do we need a new Pack here instead of forming a new Den of a weaker
Pack or perhaps splitting a huge Pack into two to serve the growing
area. You will get a lot of this "We need a Scout Troop here" from
citizens in your communities, and what they are REALLY saying is, "we
need a Scouting program, but I'm only familiar with the Boy Scout one.
Help us out please!"
This, without preaching, tells you that you need to be familiar with
ALL program elements and be ready to recommend an appropriate Scouting
program to meet the needs of that community. Your District
professionals/career executives (hey! I'm trying, but every time I
write both titles, it gets longer and longer!) will help you with
As District Commissioner, you are THE trainer, THE organizer of the
efforts to get ALL members of your District trained in their primary
position. You will have many tools to help you, Pat, but I would
recommend that shortly after you assume the role, send a letter to all
of the volunteers in your District and ask them how trained they are
(and if there's some training programs that you would like to see
implemented). Use this, along with your DE/DD's copy of the District
Summary of Trained Leaders (he or she SHOULD have a copy in their
binder....if not, SHAME ON THEM!) to get an acurate stand on how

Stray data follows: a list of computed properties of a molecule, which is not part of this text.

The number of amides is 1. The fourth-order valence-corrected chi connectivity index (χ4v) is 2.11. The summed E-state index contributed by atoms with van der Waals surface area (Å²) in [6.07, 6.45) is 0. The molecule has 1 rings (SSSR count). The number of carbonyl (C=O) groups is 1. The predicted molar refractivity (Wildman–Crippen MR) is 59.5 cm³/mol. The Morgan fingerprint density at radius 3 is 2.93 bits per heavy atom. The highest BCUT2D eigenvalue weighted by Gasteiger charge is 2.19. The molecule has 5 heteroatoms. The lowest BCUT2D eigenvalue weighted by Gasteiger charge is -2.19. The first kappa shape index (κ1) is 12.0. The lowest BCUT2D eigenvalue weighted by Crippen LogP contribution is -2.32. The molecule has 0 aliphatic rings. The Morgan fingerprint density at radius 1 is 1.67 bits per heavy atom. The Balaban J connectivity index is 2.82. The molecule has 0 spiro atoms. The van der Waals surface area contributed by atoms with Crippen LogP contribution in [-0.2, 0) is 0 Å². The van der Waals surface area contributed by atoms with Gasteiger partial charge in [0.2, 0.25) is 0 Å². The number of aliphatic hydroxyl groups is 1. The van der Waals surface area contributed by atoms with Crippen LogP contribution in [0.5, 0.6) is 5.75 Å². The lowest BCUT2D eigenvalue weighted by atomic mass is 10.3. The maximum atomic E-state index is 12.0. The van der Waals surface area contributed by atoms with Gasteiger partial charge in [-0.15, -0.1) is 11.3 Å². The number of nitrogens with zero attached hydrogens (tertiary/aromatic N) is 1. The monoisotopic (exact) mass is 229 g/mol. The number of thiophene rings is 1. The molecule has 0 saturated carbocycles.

trained your District's leaders are and what training to place an
emphasis on in the coming year. Don't forget you have Commissioners
to assist you...don't do this alone and force those Commissioners that
"are on paper" to either commit to and attend training or take them
off the District's charter!
While I am talking about your staff, let me expand on that a little
because you need to know what kind of "staff" you should have. The
BSA says that you should have at least ONE Commissioner for every
three to four units in your District. Some units have a Pack or Troop
Commissioner that meets the needs of that one unit; other units have
a shared Unit Commissioner which rotates as you know, between all
three or four units. Exploring has "Service Team members" which many
Councils are calling Commissioners too, for consistancy. The "Service
Team Chair" in your District should be one of your four to six
Assistant District Commissioners. One of those ADCs should be your
immediate "stand-in" for Council meetings and activities you cannot
attend in person, as well as for those unit events you cannot be at
two places at once for. One should be your Exploring "Service Team
Chair/Commissioner", with supervisory responsibilities for your
Exploring Commissioners (Exploring is a special program and needs the
specialized Commissioner staff). One should be your Varsity/Venture
Commissioner, working with training and coaching Varsity units in your
District. The other two should be supervising at least four to six
Unit/Pack/Troop Commissioners. You may also want to have a ADC to work
with your LDS units
Your "stand-in" (Primary Assistant District Commissioner, or what I
called the Senior Assistant District Commissioner) is also the
supervisor of the Cub Scout, Boy Scout and Exploring Roundtable
Commissioners and their staffs. Those Commissioners are responsible
for the monthly supplmental training meetings called Roundtables (in
Exploring, they are called "Leaders' Exchanges"; in Varsity, they are
Remember that Roundtables ARE TRAINING, not just a time for you to
look nice and to address the majority of your District's Scouters.
Don't waste their time...they are sacificing an evening away from
their families and friends to attend this meeting. Keep the
"announcements" and "talks" to a minimum!